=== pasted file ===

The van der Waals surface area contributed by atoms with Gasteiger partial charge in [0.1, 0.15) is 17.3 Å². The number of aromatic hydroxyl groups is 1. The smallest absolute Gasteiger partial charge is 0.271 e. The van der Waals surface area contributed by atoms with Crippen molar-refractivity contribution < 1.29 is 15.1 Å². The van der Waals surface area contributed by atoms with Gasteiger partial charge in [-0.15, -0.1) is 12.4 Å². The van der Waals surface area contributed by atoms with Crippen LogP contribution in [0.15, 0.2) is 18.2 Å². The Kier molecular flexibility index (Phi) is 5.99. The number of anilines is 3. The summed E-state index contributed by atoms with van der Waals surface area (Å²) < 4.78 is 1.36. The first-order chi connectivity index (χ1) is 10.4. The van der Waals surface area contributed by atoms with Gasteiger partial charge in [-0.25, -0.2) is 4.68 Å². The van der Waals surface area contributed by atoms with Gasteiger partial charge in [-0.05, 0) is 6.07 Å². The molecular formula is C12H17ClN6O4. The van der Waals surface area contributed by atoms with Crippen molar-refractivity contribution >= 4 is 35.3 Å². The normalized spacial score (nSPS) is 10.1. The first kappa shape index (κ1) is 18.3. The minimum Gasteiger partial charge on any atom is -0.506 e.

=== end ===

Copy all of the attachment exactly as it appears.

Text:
The van der Waals surface area contributed by atoms with Gasteiger partial charge in [0.1, 0.15) is 17.3 Å². The number of aromatic hydroxyl groups is 1. The smallest absolute Gasteiger partial charge is 0.271 e. The van der Waals surface area contributed by atoms with Crippen molar-refractivity contribution < 1.29 is 15.1 Å². The van der Waals surface area contributed by atoms with Gasteiger partial charge in [-0.15, -0.1) is 12.4 Å². The van der Waals surface area contributed by atoms with Crippen LogP contribution in [0.15, 0.2) is 18.2 Å². The Kier molecular flexibility index (Phi) is 5.99. The number of anilines is 3. The summed E-state index contributed by atoms with van der Waals surface area (Å²) < 4.78 is 1.36. The first-order chi connectivity index (χ1) is 10.4. The van der Waals surface area contributed by atoms with Gasteiger partial charge in [-0.25, -0.2) is 4.68 Å². The van der Waals surface area contributed by atoms with Gasteiger partial charge in [-0.05, 0) is 6.07 Å². The molecular formula is C12H17ClN6O4. The van der Waals surface area contributed by atoms with Crippen molar-refractivity contribution >= 4 is 35.3 Å². The normalized spacial score (nSPS) is 10.1. The first kappa shape index (κ1) is 18.3. The minimum Gasteiger partial charge on any atom is -0.506 e.